Over a year ago we started our podcast called Collective Wisdom. Our team spent over 40 hours editing, listening and re-editing the show. We paid a few thousand dollars to rent a studio near Penn Station. We took many takes as I peppered Nick Taranto of Plated with questions behind a half foot thick wall of glass.

Podcasting has never been more popular, despite it being one of the most persnickety mediums to create in. We learned that creating high quality, engaging podcast take a lot of effort and time. Interestingly, my colleague Joe Flaherty, had the idea of creating short form versions of our longer episodes. People starting to listen to these 5 min “best of” clips at a rate 10x the full episode. People liked sound bite podcasts, just like they preferred tweets to long form.

It turns out if you want to produce a semi-professional show and get it onto iTunes, it requires serious dedication. You need to prepare remarks, find a partner to banter with, record 30–60 minutes of flawless audio into the microphone, spend hours learning to edit (and even more time editing), produce an RSS feed and set up SoundCloud, Libsyn, and iTunes accounts. One night I found myself in a hotel draped under the sheets to drown out ambient noise, re-cording an intro over and over again. Not to mention, you have pray someone will click your link, subscribe to your show, actually listen review it so you’ll move up the leaderboard…you get it.

That’s a lot to ask of anyone. Despite the success of Serial, Gimlet, and Earwolf, the ROI just isn’t there for most people.

When we met Ian, he explained that Bumpers solved this

I had this vision of recording audio on the go. I had tried it with little success. But when our team met Ian, we felt like kindred spirits. He was building the app I had been dreaming of.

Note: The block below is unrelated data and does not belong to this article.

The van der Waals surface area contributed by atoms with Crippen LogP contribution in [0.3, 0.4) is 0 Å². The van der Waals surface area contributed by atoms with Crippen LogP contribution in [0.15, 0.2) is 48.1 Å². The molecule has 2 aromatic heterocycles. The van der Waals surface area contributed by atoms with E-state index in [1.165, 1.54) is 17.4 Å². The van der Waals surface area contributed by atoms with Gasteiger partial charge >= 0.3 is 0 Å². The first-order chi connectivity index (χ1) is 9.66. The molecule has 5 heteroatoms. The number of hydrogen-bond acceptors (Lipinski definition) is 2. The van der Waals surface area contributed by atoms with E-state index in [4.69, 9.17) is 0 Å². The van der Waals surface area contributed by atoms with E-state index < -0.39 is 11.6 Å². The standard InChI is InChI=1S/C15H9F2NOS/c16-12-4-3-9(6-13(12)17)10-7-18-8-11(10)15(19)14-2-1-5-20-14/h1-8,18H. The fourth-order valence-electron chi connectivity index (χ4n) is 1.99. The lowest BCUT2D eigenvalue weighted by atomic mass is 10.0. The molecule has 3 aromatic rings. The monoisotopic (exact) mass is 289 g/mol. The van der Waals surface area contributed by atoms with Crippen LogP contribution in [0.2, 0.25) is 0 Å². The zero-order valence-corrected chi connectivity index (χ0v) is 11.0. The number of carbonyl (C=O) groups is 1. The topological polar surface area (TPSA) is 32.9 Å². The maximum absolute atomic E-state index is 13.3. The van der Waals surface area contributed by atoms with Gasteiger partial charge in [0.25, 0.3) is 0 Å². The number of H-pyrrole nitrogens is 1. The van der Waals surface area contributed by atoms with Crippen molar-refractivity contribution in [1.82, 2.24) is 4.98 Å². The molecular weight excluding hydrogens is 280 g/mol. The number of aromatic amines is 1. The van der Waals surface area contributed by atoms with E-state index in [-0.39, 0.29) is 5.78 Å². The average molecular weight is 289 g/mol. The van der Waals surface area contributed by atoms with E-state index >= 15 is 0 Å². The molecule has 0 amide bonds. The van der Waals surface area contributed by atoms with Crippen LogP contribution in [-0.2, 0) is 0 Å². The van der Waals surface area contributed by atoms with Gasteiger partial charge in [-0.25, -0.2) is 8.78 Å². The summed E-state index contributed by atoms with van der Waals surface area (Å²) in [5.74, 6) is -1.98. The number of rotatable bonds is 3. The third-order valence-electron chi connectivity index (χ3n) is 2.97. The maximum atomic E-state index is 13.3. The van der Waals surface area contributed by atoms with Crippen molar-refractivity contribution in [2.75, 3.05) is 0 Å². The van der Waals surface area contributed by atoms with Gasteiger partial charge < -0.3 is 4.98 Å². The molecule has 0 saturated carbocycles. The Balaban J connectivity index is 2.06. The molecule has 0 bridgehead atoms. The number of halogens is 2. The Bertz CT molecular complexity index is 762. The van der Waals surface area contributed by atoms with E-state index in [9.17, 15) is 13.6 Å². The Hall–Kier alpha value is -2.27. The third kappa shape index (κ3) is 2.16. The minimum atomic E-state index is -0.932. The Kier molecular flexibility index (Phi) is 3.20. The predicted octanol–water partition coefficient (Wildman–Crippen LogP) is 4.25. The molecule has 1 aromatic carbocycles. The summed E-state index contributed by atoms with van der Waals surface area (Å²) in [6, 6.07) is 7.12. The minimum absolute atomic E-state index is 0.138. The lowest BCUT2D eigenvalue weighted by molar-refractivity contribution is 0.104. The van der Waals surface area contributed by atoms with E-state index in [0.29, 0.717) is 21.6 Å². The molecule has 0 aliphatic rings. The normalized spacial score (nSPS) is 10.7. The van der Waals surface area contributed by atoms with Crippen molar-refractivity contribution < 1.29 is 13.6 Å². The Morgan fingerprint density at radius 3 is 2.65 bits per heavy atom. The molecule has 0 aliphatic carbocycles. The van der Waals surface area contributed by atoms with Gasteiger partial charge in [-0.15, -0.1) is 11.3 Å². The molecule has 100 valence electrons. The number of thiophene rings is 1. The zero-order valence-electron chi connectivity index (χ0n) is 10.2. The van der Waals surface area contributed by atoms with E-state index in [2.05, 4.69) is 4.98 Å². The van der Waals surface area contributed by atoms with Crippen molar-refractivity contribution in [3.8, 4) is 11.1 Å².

If you’re recording a podcast you either use a tool like GarageBand, Audacity, or a pro tool like Logic or Audition. The learning curves vary, but none are Twitter simple. Bumpers is.

With Bumpers you simply talk into your iPhone. Once you’re done recording, you pick out the chunks of conversation and all the side chatter and tangents are cut. You can add in sound effects and music. When you’re done, you can share the finished podcast on Twitter.

As Twitter is to blogging, Bumpers is to Podcasting. It lowers the barriers and allows more voices to participate.

I Hope Bumpers Brings Audio to the Masses

The inherent hurdles in podcasting keep the quality level higher than almost any other medium, but they also keep great voices off-line. This is a shame. I know plenty of brilliant people who never stop to blog or podcast, but who regularly dispense wisdom in-person. Bumpers can capture those interactions.

One of my favorite podcasts is Hallway Chat, hosted by Nabeel Hyatt and Bijan Sabet from Spark Capital, (which has also invested in Bumpers). The show is basically two brilliant VC reviewing trends, responding to news, and so on.

They don’t use the app (yet), but their workflow is very similar to Bumpers. I’ve heard episodes where they’ve said they’re recording directly into an iPad. The audio quality isn’t as good as an episode of an NPR show, but you do get access to two of the smartest thinkers in the business.

Bumpers could help more shows like that premiere and turn the existing ones to 11.

A Quick Word About Ian Ownbey

You can thank Ian for making Twitter more enjoyable to read.

You may not know Ian by name, but if you’ve seen a screenshot of text embedded in a tweet, you can thank Ian’s prior app, OneShot, for making it look pretty. He’s a prodigiously talented engineer with an eye for design who worked at Twitter and learned from Evan Williams.

When I first heard the pitch for Bumpers and could appreciate the appeal of a better podcasting tool, but wasn’t sure about the product. I was, however, exceptionally confident that if anyone could make it work it would be Ian. Like the team at Periscope, Ian perfectly combines eccentricity and clarity.

Next Up on Bumpers

Beta testers have shared everything from confessionals that would fit nicely on the Moth Radio Hour to romantic stories worthy of the Modern Love podcast. You’ll hear comedians worthy of Comedy Bang Bang and political rants worthy of Keeping it 1600.

It’s easy to imagine a Bumpers account being an MVP for a more polished show, or just a place to workshop ideas. Personally, I hope to hear more entrepreneurs and VCs sharing their thoughts. Like Twitter, I expect to see a wide range of creative people make Bumpers their own. You can be on the air in 3…2…1.

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